After the coronation, Victoria is dismayed when the doctors reveal Lady Flora is not pregnant and the swelling of her abdomen is due to an inoperable tumour. When news of Lady Flora’s illness spreads, Victoria is heavily criticised by the public for her part in the scandal but Melbourne urges her to make peace with Lady Flora. As Lady Flora’s condition deteriorates, Victoria asks for her forgiveness but Lady Flora censures her for behaving like a little girl rather than a queen. When Lady Flora dies, the Duchess blames her daughter but a distressed Victoria lays the blame on Conroy. Victoria, full of remorse over Lady Flora’s death, hides at the palace instead of inspecting the troops as planned but Melbourne urges her to have courage by telling her about the death of his son and how she has given him a new purpose.

As expected, Victoria is booed at the inspection but she holds her head high. With renewed purpose, Victoria writes a letter of gratitude to Melbourne and tells him she can be queen as long as he is by her side.


  • Victoria became Queen of the United Kingdom on 20 June 1837 but her coronation didn’t take place until 28 June 1838 after the official period of mourning.
  • Since the St. Edward’s Crown was deemed too heavy, a new Imperial State Crown was made for her by the Crown Jewellers, Rundell and Bridge.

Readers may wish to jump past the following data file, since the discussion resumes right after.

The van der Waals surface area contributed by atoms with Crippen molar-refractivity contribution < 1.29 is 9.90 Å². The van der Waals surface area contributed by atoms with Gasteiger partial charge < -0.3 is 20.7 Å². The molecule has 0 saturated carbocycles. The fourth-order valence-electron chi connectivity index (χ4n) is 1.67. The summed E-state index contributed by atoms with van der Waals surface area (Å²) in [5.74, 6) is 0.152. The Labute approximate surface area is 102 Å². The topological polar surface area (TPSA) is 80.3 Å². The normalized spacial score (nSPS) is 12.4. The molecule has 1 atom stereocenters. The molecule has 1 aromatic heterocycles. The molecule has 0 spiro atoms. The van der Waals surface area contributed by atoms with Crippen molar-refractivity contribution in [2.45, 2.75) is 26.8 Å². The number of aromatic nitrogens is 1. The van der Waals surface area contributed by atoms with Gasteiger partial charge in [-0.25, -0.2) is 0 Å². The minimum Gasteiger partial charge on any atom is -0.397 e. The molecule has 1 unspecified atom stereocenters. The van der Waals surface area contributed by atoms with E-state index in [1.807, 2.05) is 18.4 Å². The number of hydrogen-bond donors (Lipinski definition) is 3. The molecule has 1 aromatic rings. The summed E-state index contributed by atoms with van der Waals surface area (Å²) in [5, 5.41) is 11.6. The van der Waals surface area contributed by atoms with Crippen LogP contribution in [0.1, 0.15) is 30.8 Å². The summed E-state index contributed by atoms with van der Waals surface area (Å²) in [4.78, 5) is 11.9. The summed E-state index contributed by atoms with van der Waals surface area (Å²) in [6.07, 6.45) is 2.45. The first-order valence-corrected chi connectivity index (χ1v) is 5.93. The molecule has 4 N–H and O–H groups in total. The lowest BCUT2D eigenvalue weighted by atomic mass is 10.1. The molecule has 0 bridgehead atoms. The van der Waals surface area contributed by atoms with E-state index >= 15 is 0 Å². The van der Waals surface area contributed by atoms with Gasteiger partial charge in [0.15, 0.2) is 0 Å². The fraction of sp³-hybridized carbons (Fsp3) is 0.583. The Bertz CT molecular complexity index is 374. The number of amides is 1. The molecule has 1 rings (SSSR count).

• Queen Victoria had a large collection of dolls, most of which were made by Victoria herself and her governess, Baroness Lehzen, and 132 have been preserved.
  • William Lamb, 2nd Viscount Melbourne (1779-1848), was forty years older than Victoria and she saw him as a father figure rather than a romantic one. Victoria’s own father, Edward, Duke of Kent, had died when she was only eight months old.
  • Melbourne’s wife, Lady Caroline Ponsonby (1785-1828), had a well-publicised affair with Lord Byron from March to August 1812. When Byron ended the affair, Caroline refused to accept it and her attempts to reconcile with him often led to public spectacles and periods of self-harm.
  • Melbourne’s son, George Augustus, who was born on 11 August 1807, suffered from a mental affliction which led to his death in 1836.
  • Lady Flora Hastings (1806-1839) was a lady-in-waiting to the Duchess of Kent who helped keep the young Victoria isolated from the rest of the royal family. Lady Flora began to suffer from lower abdominal pain in 1839 but she refused to be examined and Baroness Lehzen began to spread rumours that Lady Flora was pregnant. Victoria jumped to the conclusion Sir John Conroy was the father. When Lady Flora finally consented to an examination, she was diagnosed with an advanced cancerous liver tumour and died on 5 July 1839. After her death, Conroy began a press campaign against Victoria, accusing her of disgracing Lady Flora with false rumours.